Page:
Derek and Callum Hawkins grew up watching Kenenisa Bekele dominate cross country races in their native Scotland. This summer they will swap muddy fields for sun-baked roads in Rio, emulating the man who inspired them to run in the first place.

Athletes can often pinpoint the moment they realised they could run, jump or throw better than the rest of their mates. Others may laud a visionary teacher or coach responsible for turning them towards their event.

Hawkins brothers Derek, 27, and Callum, 24, can thank Angus Gilles, who was head teacher at the “pro cross country” Bridge of Weir Primary School down the road from Elderslie, a village near Glasgow, where they were raised.

“We were lucky,” Derek says. “He was quite keen to get cross country going.”

Derek showed talent in county championships. “I’m alright at this,” he thought, and joined the local Kilbarchan Athletic Club. He has been a member ever since.

It’s largely the same story for younger brother Callum. No good at football – “I could run about for ages but when I actually had to kick the ball I couldn’t” – he saw his older brother’s success with running and got involved.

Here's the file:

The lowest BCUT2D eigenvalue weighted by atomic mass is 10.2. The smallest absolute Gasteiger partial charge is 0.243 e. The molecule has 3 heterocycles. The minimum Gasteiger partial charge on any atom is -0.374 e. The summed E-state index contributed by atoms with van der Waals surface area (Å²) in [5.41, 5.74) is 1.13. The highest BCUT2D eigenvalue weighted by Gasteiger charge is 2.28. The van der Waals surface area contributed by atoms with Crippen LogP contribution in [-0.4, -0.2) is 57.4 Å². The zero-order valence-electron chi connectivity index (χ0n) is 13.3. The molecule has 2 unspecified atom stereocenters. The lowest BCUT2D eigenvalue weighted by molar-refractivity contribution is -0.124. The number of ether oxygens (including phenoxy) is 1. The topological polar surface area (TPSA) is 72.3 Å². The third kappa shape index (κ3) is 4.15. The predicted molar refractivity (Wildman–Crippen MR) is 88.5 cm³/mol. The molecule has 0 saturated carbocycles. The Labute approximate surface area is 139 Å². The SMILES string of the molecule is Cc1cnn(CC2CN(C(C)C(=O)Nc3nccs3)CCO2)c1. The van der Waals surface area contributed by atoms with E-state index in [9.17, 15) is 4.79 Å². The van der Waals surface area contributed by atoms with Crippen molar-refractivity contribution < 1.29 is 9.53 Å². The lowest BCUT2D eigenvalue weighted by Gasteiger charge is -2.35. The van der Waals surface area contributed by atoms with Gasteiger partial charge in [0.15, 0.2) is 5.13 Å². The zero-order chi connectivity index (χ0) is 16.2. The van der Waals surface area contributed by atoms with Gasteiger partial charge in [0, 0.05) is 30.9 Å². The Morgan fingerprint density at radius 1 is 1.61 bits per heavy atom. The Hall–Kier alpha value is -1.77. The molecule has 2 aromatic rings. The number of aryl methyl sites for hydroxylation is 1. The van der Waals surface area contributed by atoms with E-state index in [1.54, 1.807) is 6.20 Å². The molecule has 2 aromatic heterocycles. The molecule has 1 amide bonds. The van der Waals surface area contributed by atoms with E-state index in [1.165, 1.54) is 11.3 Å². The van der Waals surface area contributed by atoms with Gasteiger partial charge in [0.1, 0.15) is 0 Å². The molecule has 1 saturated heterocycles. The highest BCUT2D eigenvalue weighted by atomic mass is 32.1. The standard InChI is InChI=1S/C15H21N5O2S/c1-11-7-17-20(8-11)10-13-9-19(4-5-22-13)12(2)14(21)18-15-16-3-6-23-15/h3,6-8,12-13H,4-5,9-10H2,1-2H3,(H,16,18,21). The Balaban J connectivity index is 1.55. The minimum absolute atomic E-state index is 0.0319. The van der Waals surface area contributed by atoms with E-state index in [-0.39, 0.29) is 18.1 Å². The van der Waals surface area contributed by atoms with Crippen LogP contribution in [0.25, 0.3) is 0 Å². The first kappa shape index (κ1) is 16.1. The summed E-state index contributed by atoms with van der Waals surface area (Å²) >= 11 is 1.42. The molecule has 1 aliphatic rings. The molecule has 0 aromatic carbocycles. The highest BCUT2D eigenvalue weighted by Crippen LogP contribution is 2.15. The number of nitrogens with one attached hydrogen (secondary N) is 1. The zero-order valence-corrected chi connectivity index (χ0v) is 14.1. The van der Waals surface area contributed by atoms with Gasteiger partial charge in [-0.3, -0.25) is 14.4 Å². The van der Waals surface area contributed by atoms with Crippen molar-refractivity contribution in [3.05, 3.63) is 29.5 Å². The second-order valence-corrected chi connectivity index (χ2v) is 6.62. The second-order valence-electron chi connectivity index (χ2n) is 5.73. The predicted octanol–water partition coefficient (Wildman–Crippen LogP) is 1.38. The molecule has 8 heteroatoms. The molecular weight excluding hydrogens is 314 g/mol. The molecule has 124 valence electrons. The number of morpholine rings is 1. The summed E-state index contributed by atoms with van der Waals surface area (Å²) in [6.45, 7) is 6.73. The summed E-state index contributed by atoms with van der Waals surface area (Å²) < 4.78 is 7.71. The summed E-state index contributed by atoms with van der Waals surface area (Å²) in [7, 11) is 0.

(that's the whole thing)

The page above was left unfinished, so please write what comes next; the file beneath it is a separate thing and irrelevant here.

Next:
In truth the pair would likely have found athletics eventually anyway. Their father, Robert, who is now their coach, was 1979 under-15 Scottish cross country champion; they grew up in an era where Scottish-born 1991 10,000m world champion Liz McColgan was a national hero.

Kenenisa Bekele Edinburgh ()

Callum Hawkins: “Bekele would usually win in Edinburgh, so he was always my hero when I was younger”

Gilles’ role was nonetheless pivotal in coaxing the brothers into running from a young age. Sport in late 90s Glasgow meant Celtic vs Rangers. Though Gers fan Derek admits to revelling in the era of Dick Advocaat and Giovanni van Bronckhorst, his sporting heros hail from East Africa rather than Ibrox.

“From 11 onwards it was always Haile Gebrselassie or Kenenisa Bekele,” he says.

Callum agrees: “For me, it would be Bekele, because he used to come to Edinburgh to race. They’d have Scottish inter-districts on the same day, so we were always up over there to watch it. He would usually win it. He was always my hero.”